Mayakovsky: Twenty Years Of Work
David King’s graphic programme for the exhibition “Mayakovsky: Twenty Years of Work” in 1982 was his second major project for the Museum of Modern Art, Oxford.* The museum’s director, David Elliott, was committed to exploring post-revolutionary Russian and Soviet visual history. Elliott and King liked each other and formed a highly sympathetic partnership. King designed posters and catalogues for “Alexander Rodchenko” (1979) and “Early Soviet Photographers”, which ran in parallel with “Mayakovsky”, and more exhibition and book projects would follow.
As a subject for an exhibition, Vladimir Mayakovsky (1893-1930) was a complex and multifaceted character. The catalogue lists his accomplishments: poet and playwright, artist and graphic designer, film star and performer, political agitator and revolutionary, propagandist and advertising man, editor and organiser of exhibitions. Mayakovsky believed his task as a poet was to stand shoulder to shoulder with other workers in the social and economic struggle. As Elliott writes in his introduction, art and poetry “were a central part of life, as staple as bread, and could take for their subject-matter any aspect of the new socialist state.” Mayakovsky’s new poetic language could be difficult and demanding, and sometimes drew criticism. Nevertheless, Elliott concludes, the revolutionary writer “fervently believed in making art which could be understood and appreciated by a mass audience. There are still many lessons we can learn from his example.”
At first sight, King’s graphics for the catalogue could seem highly unorthodox. He is much more visible, as a designer with a commanding point of view, than would be permissible today in work for major British galleries, and this visibility was unusual in the early 1980s, too. King’s visual language looks handmade and immediate, which it was, since everything was cut out and stuck down on a paper artwork. When printed, his designs deliver a sensation of roughness, vitality, engagement and urgency. Mayakovsky is not being displayed in these documents with curatorial detachment as a distant historical subject. He is being reanimated, refurbished and offered to contemporary viewers as some kind of example or hero.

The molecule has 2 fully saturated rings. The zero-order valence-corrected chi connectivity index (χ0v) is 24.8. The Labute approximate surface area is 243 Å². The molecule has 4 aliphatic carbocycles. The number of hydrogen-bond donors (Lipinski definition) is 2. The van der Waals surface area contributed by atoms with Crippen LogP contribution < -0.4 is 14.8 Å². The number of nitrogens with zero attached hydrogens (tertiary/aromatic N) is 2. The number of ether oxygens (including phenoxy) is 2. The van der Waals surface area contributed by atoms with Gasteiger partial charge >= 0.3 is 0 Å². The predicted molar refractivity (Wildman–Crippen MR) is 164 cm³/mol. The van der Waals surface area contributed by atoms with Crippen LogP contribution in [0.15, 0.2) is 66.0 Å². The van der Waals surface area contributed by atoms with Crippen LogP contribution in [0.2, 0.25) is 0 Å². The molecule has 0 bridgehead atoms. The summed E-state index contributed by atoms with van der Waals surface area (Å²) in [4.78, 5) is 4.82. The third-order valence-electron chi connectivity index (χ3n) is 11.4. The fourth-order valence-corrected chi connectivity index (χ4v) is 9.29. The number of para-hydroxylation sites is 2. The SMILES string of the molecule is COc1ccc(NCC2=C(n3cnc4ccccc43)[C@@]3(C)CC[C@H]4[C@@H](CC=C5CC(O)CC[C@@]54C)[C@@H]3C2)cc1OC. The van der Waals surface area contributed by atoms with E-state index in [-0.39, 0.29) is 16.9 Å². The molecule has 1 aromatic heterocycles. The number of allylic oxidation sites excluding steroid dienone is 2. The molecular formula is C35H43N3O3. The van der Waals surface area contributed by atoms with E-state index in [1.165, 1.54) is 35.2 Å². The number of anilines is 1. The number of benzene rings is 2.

One medium for achieving this elevation is the photographic portrait. Mayakovsky was highly photogenic and King was a designer who knew how to squeeze vital extra impact from all kinds of photograph, including portraits. Even unpromisingly routine images could be photocopied, blown up large, cropped, colourised and mined for their coarse halftone screens to accentuate the impression of nearness and drama.
The master image for King was Abram Shterenberg’s portrait (1924), which King rendered in startling yellow (the hues differ on catalogue and poster). As the original print (above) shows, King sliced the image vertically to emphasise Mayakovsky’s strong features, brooding expression and even the pores of his skin, and boosted the tonal contrast to contrive an even more vigorous picture; the faces look irradiated and almost metallic. On the back of an exhibition invitation card, King angles the image to match the type on the front and crops it even more severely. Losing an eye makes the portrait less cantankerous and more intimate, despite its heavy shading.
Apart from the main catalogue, which can still be found for sale, there were two additional publications. One of these, confusingly titled Catalogue of the Exhibition, is an eight-page list of the items on show plus translations of their texts. The other is a 28-page exhibition spin-off titled Vladimir Mayakovsky: Three Views, published independently by Scorpion Press in London, although King’s design makes it look like a Museum of Modern Art, Oxford production. This contains three essays and a biography that culminates in a picture of Mayakovsky after his suicide. For these supplements, King applied the same design repertoire used in the main catalogue. The Three Views cover (below) picks up the vertical banding of the poster and catalogue with three “views” of Mayakovsky on the cover and another three on the back. In all three publications, the condensed headline typeface is a version of a 19th-century grot, most likely supplied by a photo-setting house. The list features the same slab-rule column-dividers as the catalogue, and in Three Views an even heavier rule clamps the text like a vice.
As with King’s anti-racist posters from the same era, the combination of high-contrast photographs and chunky rules to break up the page and define image areas produces a style of design that could hardly be any punchier. King slots these elements together on the Three Views contents page (below), where he launches the type and portrait fragments asymmetrically into a field of white space. It is one of many occasions in his body of work when his rigorous commitment to the cause is lightened by a willingness to use the building blocks of his design language for more playful purposes.
* The exhibition, based on Mayakovsky’s exhibition about himself, “Twenty Years of Work”, ran from 7 March to 2 May 1982 at the Museum of Modern Art, Oxford. It was organised by the State Museum of Literature, Moscow in association with the Museum of Modern Art, Oxford, and it was presented in four galleries throughout Britain.